MILITARY FORCES set fire to a house and took four children with them as they conducted military operations in Guihulngan City, Negros Occidental. They also reportedly ordered the evacuation of over 50 families from their communities.
These are some of the abuses that human rights group Karapatan-Negros documented during its two-day fact-finding mission in Sitio Agpapataw, Bgy. Binubuhan. According to the fact-finding report, the military operations started a day after an armed encounter between the 79th IB PA and the New People’s Army (NPA) on June 30. The military launched its operations against the communities in alleged retaliation.
The house of Aurilla Cantela of Sitio Agpapataw was razed after soldiers set it on fire, the report stated. The troops also took four children and kept them for four days while roving the communities. The minors were17-year-old Elizabeth Garde and her siblings 11-year-old Jeramae, 9-year-old Anamae, and 8-year-old Angelo. The children were brought home on July 4 after their family sought the help of the Department of Social Welfare and Development (DSWD) and barangay officials.
The fact-finding team interviewed more than 300 residents who shared other abuses by the military. Some residents were reportedly forced to admit that they were supporters of the NPA and were members of its “Yunit Milisya”.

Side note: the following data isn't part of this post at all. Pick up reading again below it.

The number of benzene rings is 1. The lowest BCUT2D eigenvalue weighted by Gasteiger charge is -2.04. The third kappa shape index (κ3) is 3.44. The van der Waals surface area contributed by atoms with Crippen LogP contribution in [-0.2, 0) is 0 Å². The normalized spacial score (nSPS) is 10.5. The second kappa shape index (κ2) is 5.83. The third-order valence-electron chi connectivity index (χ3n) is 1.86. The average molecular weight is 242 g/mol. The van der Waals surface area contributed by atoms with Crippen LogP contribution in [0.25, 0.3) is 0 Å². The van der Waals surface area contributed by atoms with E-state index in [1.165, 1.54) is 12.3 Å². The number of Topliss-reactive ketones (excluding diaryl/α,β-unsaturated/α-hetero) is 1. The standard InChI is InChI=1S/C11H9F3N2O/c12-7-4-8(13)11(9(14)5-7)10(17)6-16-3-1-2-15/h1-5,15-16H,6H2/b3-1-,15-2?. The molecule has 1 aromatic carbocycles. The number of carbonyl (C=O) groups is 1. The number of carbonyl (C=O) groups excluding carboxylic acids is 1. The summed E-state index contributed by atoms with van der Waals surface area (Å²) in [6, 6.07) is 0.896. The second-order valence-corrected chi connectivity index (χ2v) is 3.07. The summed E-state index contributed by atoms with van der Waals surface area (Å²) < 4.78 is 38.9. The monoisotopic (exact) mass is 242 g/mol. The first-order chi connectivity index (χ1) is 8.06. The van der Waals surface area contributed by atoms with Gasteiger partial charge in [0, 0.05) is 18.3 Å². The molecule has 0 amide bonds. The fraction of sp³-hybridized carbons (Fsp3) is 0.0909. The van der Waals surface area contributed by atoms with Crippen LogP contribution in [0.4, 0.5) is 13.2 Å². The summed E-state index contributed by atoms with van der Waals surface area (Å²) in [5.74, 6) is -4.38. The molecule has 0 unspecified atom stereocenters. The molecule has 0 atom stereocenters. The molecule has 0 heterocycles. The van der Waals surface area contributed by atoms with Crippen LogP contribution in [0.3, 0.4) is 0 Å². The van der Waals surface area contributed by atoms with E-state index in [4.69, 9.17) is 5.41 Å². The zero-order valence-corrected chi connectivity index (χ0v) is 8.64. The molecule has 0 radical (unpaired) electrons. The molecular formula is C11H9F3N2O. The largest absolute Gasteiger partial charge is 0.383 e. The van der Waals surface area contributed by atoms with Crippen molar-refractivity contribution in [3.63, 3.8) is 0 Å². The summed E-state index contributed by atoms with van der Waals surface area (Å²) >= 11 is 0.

Evacuees also narrated how an 11-year old girl was traumatized after soldiers barged into their house on July 1. According to the girl’s father, Babino Gemudo, the troops pointed their firearms at her daughter’s face. She was not able to speak for two days because of the incident.
According to the residents, the soldiers fired indiscriminately at one of the houses. They also stayed inside the evacuees’ homes and used these as camps. Other violations by the military included slaughtering of livestock and stealing household items such as bolos, knives, and water hoses.
Karapatan reported that the 79th IB conducted military operations in Sitios Laos, Agpapataw, Batong Buang, Kalubasa, Kapudlusan, Sumel, and Titip.
According to Clarizza Dagatan, secretary-general of Karapatan Negros, the soldiers were still in the Sitio Agpapataw when Karapatan, together with peasant group Kaugmaon-KMP, conducted its fact-finding mission on July 8.
Dagatan said evacuees could not return to their houses because of the military’s continued presence. Children have also stopped going to school.
“After the June 30 incident, the military operations did not stop, even until now,” she said.
“The violations that the fact-finding team documented are a clear attack on civilians. We demand the immediate pull-out of the military from their villages,” said Dagatan.
Report by RicMae Arellano